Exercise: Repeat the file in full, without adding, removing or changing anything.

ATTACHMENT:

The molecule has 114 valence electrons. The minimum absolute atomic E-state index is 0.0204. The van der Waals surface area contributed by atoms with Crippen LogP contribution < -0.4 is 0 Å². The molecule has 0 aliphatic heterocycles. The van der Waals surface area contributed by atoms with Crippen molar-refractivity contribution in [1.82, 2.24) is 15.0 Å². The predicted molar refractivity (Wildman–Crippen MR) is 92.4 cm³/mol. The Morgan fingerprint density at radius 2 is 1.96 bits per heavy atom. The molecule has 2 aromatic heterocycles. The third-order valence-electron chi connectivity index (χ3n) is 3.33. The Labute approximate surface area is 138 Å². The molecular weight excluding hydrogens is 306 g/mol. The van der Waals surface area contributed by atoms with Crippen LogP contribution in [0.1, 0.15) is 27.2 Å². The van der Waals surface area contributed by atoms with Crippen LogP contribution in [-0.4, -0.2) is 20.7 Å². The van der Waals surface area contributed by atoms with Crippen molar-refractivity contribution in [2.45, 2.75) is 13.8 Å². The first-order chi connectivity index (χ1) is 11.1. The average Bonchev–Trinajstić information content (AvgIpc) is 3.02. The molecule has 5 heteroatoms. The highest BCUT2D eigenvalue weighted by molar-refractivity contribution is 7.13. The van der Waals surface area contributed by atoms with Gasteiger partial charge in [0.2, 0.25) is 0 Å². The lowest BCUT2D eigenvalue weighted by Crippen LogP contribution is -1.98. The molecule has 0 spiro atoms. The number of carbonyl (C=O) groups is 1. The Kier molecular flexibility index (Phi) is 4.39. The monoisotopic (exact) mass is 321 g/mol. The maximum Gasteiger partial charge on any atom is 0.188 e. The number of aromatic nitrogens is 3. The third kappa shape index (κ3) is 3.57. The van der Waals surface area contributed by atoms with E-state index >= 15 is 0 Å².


The molecule has 114 valence electrons. The minimum absolute atomic E-state index is 0.0204. The van der Waals surface area contributed by atoms with Crippen LogP contribution < -0.4 is 0 Å². The molecule has 0 aliphatic heterocycles. The van der Waals surface area contributed by atoms with Crippen molar-refractivity contribution in [1.82, 2.24) is 15.0 Å². The predicted molar refractivity (Wildman–Crippen MR) is 92.4 cm³/mol. The Morgan fingerprint density at radius 2 is 1.96 bits per heavy atom. The molecule has 2 aromatic heterocycles. The third-order valence-electron chi connectivity index (χ3n) is 3.33. The Labute approximate surface area is 138 Å². The molecular weight excluding hydrogens is 306 g/mol. The van der Waals surface area contributed by atoms with Crippen LogP contribution in [0.1, 0.15) is 27.2 Å². The van der Waals surface area contributed by atoms with Crippen LogP contribution in [-0.4, -0.2) is 20.7 Å². The van der Waals surface area contributed by atoms with Crippen molar-refractivity contribution in [2.45, 2.75) is 13.8 Å². The first-order chi connectivity index (χ1) is 11.1. The average Bonchev–Trinajstić information content (AvgIpc) is 3.02. The molecule has 5 heteroatoms. The highest BCUT2D eigenvalue weighted by molar-refractivity contribution is 7.13. The van der Waals surface area contributed by atoms with Gasteiger partial charge in [0.2, 0.25) is 0 Å². The lowest BCUT2D eigenvalue weighted by Crippen LogP contribution is -1.98. The molecule has 0 spiro atoms. The number of carbonyl (C=O) groups is 1. The Kier molecular flexibility index (Phi) is 4.39. The monoisotopic (exact) mass is 321 g/mol. The maximum Gasteiger partial charge on any atom is 0.188 e. The number of aromatic nitrogens is 3. The third kappa shape index (κ3) is 3.57. The van der Waals surface area contributed by atoms with E-state index >= 15 is 0 Å².